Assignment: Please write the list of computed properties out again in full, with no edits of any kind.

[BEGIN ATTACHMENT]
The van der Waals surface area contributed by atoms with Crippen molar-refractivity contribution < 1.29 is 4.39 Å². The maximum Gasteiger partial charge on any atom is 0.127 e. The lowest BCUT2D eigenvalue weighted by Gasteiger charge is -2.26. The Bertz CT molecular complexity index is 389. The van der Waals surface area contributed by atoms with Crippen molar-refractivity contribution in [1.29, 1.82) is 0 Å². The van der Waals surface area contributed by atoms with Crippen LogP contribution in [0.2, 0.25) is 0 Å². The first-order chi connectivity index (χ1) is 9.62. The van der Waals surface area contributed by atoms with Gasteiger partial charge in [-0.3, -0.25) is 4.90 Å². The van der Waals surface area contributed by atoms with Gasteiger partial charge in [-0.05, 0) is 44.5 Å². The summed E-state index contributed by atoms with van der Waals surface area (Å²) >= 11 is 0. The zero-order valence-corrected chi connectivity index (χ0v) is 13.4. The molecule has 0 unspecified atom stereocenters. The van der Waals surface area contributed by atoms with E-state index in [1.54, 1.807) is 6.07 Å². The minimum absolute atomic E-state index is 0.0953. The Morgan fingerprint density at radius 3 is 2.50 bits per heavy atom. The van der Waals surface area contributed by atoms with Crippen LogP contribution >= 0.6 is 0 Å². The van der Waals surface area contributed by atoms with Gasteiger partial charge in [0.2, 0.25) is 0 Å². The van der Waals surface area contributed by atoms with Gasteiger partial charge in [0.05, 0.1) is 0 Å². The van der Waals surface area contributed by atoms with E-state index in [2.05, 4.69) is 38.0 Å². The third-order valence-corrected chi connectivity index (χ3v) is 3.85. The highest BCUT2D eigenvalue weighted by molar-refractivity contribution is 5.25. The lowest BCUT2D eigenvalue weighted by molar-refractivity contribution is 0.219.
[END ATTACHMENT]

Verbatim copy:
The van der Waals surface area contributed by atoms with Crippen molar-refractivity contribution < 1.29 is 4.39 Å². The maximum Gasteiger partial charge on any atom is 0.127 e. The lowest BCUT2D eigenvalue weighted by Gasteiger charge is -2.26. The Bertz CT molecular complexity index is 389. The van der Waals surface area contributed by atoms with Crippen molar-refractivity contribution in [1.29, 1.82) is 0 Å². The van der Waals surface area contributed by atoms with Crippen LogP contribution in [0.2, 0.25) is 0 Å². The first-order chi connectivity index (χ1) is 9.62. The van der Waals surface area contributed by atoms with Gasteiger partial charge in [-0.3, -0.25) is 4.90 Å². The van der Waals surface area contributed by atoms with Gasteiger partial charge in [-0.05, 0) is 44.5 Å². The summed E-state index contributed by atoms with van der Waals surface area (Å²) >= 11 is 0. The zero-order valence-corrected chi connectivity index (χ0v) is 13.4. The molecule has 0 unspecified atom stereocenters. The van der Waals surface area contributed by atoms with E-state index in [1.54, 1.807) is 6.07 Å². The minimum absolute atomic E-state index is 0.0953. The Morgan fingerprint density at radius 3 is 2.50 bits per heavy atom. The van der Waals surface area contributed by atoms with Crippen LogP contribution >= 0.6 is 0 Å². The van der Waals surface area contributed by atoms with Gasteiger partial charge in [0.2, 0.25) is 0 Å². The van der Waals surface area contributed by atoms with Gasteiger partial charge in [0.05, 0.1) is 0 Å². The van der Waals surface area contributed by atoms with E-state index in [2.05, 4.69) is 38.0 Å². The third-order valence-corrected chi connectivity index (χ3v) is 3.85. The highest BCUT2D eigenvalue weighted by molar-refractivity contribution is 5.25. The lowest BCUT2D eigenvalue weighted by molar-refractivity contribution is 0.219.